With demand for new cars way down, and U.S. carmakers in deep financial straights, the 2009 Cleveland Auto Show opens Saturday, with hopes of coaxing customers back into showrooms.
But as ideastream®'s Rick Jackson reports, the atmosphere of this year's show may be markedly different than in previous years.
In a typical year, car makers all want the same thing as they put their glitzy new models out on the exhibit floor - they want car fans to be dazzled by new shapes, colors, and technical innovations, and to go away believing that a new car - THEIR new car - is nothing less than a necessity.
That's a tough sell in today's economy, so industry analyst James Rubenstein of Miami University says this year's shows are taking a different approach.
JAMES RUBENSTEIN: "The ones that I've been to so far this year are very sober affairs, very straight-forward. No frills. They need to give a sense that they're not wasting anybody's money, and they hope ....you'll buy their cars."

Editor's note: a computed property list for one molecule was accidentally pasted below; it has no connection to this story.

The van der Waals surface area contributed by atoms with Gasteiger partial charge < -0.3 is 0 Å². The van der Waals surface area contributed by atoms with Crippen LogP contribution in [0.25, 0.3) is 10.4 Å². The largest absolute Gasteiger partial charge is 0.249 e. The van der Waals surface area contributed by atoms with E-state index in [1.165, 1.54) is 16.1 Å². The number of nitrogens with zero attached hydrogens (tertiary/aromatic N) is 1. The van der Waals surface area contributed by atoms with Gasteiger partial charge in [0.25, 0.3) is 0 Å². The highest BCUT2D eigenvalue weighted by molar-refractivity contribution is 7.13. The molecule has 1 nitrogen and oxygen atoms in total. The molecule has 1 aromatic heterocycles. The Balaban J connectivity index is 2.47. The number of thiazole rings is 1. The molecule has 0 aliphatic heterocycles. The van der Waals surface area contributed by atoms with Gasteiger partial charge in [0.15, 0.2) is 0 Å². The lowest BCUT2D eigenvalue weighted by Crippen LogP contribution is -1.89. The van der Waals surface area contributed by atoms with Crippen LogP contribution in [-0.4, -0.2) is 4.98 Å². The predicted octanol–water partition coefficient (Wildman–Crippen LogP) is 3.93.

Gary Adams is President of the Greater Cleveland Auto Dealers Association.
He's confident the nine day long Cleveland Auto show will strike the right tone, and says the first requirement in today's economic environment.... is to make visitors forget the headlines.
GARY ADAMS: "Product is really what rules here. It's not about bailouts or bridge loans or interest rates - it's all about who is putting out the best cars and trucks to the American public."
This year - he says buyers are being steered toward cars and trucks with 'green technology', while the dealers are hoping show visitors like what they see at the show - enough to visit a dealership, once Spring arrives.
Rick Jackson, 90.3.